Sep. 23—Like most people, I've been called many things in my life. Some I could list, others I can't, many I can't remember but all of which fall in the common lot of shortcomings so none would surprise.
However, I have never had my jam-eating credentials called into question. Those are impeccable and shine next to anybody's.
"I want to talk to you about something," Sue said.
That sentence always feels ominous because it contains three menacing words when used together in "want" "talk" and "something." "I," in the leadoff position, is not good either.
Separately, those words are fine. Together, they are the progenitors of unease, uncertainty and un-up-to-snuff.
"You used my jam," she said. "I had to special order it online. I don't mind you eating the jam but my sense is that normally you just want something sweet and it wouldn't matter what kind of jam you have so why not use the big jar of raspberry jam?"
Where do I start? She was hitting me somewhere between my stomach, my belt and my sense of culinary fair play.
First of all, I'm a veteran jam maker (and I use jam and jelly interchangeably). Jam, jelly, honey, anything sweet but, that said, I am not an indiscriminate jam eater. I treat each of them with respect because, although salt is a reason to live, sweet things are a reason to live longer.
"Respect" starts with frequency of use. Sure, Ms. Redcurrant Jelly has jelly on her Ezekiel Cinnamon Raisin Food for Life Bread for breakfast. You wouldn't think bread with that sort of biblical pedigree would require a topping but it does.
Anybody can spread jam on their toast in the morning. What sort of initiative does that take?
I've had three-a-day days. Jam in the morning, a peanut butter and jelly sandwich at lunch and if there is a loaf of San Luis Sourdough or the dinner features air food, I'll thicken the offering.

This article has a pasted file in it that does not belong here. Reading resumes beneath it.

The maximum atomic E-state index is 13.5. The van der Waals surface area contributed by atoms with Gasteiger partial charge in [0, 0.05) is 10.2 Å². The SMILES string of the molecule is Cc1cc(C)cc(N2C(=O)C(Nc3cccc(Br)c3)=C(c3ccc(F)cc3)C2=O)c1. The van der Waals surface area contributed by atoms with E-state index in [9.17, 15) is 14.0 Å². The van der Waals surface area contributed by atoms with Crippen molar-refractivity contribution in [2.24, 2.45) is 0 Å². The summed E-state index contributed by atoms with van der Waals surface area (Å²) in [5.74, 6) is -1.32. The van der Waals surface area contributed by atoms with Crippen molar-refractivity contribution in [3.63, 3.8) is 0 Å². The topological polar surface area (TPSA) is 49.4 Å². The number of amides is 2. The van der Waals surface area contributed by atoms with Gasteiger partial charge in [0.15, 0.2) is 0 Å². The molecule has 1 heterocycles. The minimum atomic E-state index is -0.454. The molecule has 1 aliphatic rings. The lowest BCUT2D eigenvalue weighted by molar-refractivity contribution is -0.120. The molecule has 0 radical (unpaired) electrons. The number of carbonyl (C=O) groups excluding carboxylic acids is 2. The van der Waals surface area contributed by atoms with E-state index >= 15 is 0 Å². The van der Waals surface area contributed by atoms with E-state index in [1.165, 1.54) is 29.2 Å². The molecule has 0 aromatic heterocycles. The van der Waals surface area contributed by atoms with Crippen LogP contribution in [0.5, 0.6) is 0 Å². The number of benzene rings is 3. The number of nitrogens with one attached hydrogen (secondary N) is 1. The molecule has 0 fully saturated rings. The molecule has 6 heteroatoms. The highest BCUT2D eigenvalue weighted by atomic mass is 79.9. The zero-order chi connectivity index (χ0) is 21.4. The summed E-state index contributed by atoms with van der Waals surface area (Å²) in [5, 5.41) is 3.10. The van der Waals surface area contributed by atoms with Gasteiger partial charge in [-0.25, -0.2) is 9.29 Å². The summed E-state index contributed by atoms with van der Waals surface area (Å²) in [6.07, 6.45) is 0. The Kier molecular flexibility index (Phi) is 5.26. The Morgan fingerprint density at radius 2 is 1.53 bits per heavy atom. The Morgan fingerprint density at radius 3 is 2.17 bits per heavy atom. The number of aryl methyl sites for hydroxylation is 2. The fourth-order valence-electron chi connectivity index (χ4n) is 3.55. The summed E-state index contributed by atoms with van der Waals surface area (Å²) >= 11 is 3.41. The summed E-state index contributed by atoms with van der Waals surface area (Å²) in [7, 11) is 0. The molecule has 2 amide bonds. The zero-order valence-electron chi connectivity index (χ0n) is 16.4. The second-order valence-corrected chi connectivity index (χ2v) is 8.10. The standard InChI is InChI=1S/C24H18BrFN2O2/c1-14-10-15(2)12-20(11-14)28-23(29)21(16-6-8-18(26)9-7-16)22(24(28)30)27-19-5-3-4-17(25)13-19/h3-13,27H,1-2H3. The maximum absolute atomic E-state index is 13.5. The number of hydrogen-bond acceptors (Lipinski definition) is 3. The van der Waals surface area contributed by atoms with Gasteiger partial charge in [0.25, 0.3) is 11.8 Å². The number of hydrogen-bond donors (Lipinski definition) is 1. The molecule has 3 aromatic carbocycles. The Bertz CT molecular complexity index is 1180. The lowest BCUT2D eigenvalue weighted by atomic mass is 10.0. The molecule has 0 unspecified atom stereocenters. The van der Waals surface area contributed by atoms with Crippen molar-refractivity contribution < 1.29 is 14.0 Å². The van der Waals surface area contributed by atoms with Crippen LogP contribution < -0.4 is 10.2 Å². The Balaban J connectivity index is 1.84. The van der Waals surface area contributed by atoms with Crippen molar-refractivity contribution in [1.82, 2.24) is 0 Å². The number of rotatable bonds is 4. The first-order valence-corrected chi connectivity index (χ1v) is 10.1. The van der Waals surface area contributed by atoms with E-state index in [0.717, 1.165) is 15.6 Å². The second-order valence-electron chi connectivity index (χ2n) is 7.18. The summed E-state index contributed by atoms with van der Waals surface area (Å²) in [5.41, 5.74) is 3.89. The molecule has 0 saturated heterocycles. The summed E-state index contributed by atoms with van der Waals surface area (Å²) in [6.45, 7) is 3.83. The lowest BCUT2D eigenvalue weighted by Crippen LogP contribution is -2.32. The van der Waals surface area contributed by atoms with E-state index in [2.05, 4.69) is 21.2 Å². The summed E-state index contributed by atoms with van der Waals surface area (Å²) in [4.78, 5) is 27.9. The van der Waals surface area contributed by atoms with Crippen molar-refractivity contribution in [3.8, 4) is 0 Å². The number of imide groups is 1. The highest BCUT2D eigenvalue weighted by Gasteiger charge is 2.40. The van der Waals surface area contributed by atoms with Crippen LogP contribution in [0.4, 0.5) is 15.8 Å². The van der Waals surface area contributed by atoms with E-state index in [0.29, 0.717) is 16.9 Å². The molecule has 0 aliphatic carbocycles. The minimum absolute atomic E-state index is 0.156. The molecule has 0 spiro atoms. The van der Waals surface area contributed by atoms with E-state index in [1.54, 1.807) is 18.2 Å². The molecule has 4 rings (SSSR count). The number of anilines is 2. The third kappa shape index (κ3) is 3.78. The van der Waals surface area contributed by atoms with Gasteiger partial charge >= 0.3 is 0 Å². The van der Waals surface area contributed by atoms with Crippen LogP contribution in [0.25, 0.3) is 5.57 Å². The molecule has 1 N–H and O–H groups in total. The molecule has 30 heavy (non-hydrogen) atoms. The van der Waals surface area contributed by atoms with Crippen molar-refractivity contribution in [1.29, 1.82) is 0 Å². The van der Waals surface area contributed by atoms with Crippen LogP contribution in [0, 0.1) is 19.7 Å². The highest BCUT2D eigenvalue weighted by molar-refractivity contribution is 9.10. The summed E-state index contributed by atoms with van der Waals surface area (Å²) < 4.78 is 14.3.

Out of respect for my dinner companions, I usually don't plop down a whole jar of jam on the table but rather pour the thick nectar into a small attractive blue dish that is both handy and unobtrusive.
It happens often. I end up breaking people down, the "I'll never eat-jam at dinner" people, because when they see jam swimming happily in the attractive blue dish, their eyes tend to wander, they fall out of conversations and they fixate their gaze on the toasted bread and the jam that adorns it and makes the bread course a cause for celebration.
Might I pass them some? I might and I do because I am a jam sharer and I want them to experience the sheer carnal pleasure of jam on bread under a velvety night sky.
My credentials include making jam — pomegranate, apricot, peach, strawberry, plum — and eating homemade jams from other people, some of whom are blue-ribbon winners at the Kern County Fair.
I like marmalades, tart as they might be. I was into Smucker's before Knott's Berry Farm had the Calico Log Ride. Wilkin & Sons raspberry preserves from Costco is the best jam I've had recently but it's good to mix it up and it's better to have four or five different jams going in the fridge so people can't tell what your next move is.
Bonne Maman Redcurrant Jelly, which I first read as Bonnie Mammy, was the jam in question and subject of the conversation. I'm not being resentful nor am I inclined to hold a grudge but Bonne Maman doesn't spread that well. When I was using it on a chunk of sourdough, the pink beads rolled off the bread and onto a chicken breast.
Our conversation ended but neither party was completely satisfied and won't be until I buy the farm, preferably the one that produces all the delicious jams and jellies in the world of which there are many and Bonne Maman Redcurrant jelly is one. I look forward to seeing how sweet heaven can be.
Herb Benham is a columnist for The Bakersfield Californian and can be reached at email@example.com or 661-395-7279.